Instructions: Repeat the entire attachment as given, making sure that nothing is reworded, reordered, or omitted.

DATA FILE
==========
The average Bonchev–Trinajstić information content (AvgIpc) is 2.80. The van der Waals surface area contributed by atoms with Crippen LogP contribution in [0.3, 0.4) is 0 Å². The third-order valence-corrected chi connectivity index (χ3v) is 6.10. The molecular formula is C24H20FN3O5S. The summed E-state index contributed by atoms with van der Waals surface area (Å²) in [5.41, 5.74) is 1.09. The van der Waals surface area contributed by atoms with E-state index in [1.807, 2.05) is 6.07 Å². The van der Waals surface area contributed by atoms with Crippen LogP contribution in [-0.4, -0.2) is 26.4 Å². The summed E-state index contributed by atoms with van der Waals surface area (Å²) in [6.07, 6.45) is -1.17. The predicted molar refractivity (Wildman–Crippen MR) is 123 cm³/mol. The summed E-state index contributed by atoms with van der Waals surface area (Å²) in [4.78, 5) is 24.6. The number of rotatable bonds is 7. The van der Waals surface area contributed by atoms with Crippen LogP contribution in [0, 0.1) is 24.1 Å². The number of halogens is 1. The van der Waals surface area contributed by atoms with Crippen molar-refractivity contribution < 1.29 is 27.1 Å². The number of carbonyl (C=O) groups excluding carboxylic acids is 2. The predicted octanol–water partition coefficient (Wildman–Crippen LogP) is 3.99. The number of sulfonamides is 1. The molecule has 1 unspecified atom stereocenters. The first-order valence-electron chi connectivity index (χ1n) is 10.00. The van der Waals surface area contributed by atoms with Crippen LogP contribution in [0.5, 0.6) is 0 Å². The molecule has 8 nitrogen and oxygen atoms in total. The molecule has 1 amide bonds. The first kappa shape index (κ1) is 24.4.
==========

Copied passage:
The average Bonchev–Trinajstić information content (AvgIpc) is 2.80. The van der Waals surface area contributed by atoms with Crippen LogP contribution in [0.3, 0.4) is 0 Å². The third-order valence-corrected chi connectivity index (χ3v) is 6.10. The molecular formula is C24H20FN3O5S. The summed E-state index contributed by atoms with van der Waals surface area (Å²) in [5.41, 5.74) is 1.09. The van der Waals surface area contributed by atoms with E-state index in [1.807, 2.05) is 6.07 Å². The van der Waals surface area contributed by atoms with Crippen LogP contribution in [-0.4, -0.2) is 26.4 Å². The summed E-state index contributed by atoms with van der Waals surface area (Å²) in [6.07, 6.45) is -1.17. The predicted molar refractivity (Wildman–Crippen MR) is 123 cm³/mol. The summed E-state index contributed by atoms with van der Waals surface area (Å²) in [4.78, 5) is 24.6. The number of rotatable bonds is 7. The van der Waals surface area contributed by atoms with Crippen LogP contribution in [0, 0.1) is 24.1 Å². The number of halogens is 1. The van der Waals surface area contributed by atoms with Crippen molar-refractivity contribution < 1.29 is 27.1 Å². The number of carbonyl (C=O) groups excluding carboxylic acids is 2. The predicted octanol–water partition coefficient (Wildman–Crippen LogP) is 3.99. The number of sulfonamides is 1. The molecule has 1 unspecified atom stereocenters. The first-order valence-electron chi connectivity index (χ1n) is 10.00. The van der Waals surface area contributed by atoms with Crippen LogP contribution in [0.5, 0.6) is 0 Å². The molecule has 8 nitrogen and oxygen atoms in total. The molecule has 1 amide bonds. The first kappa shape index (κ1) is 24.4.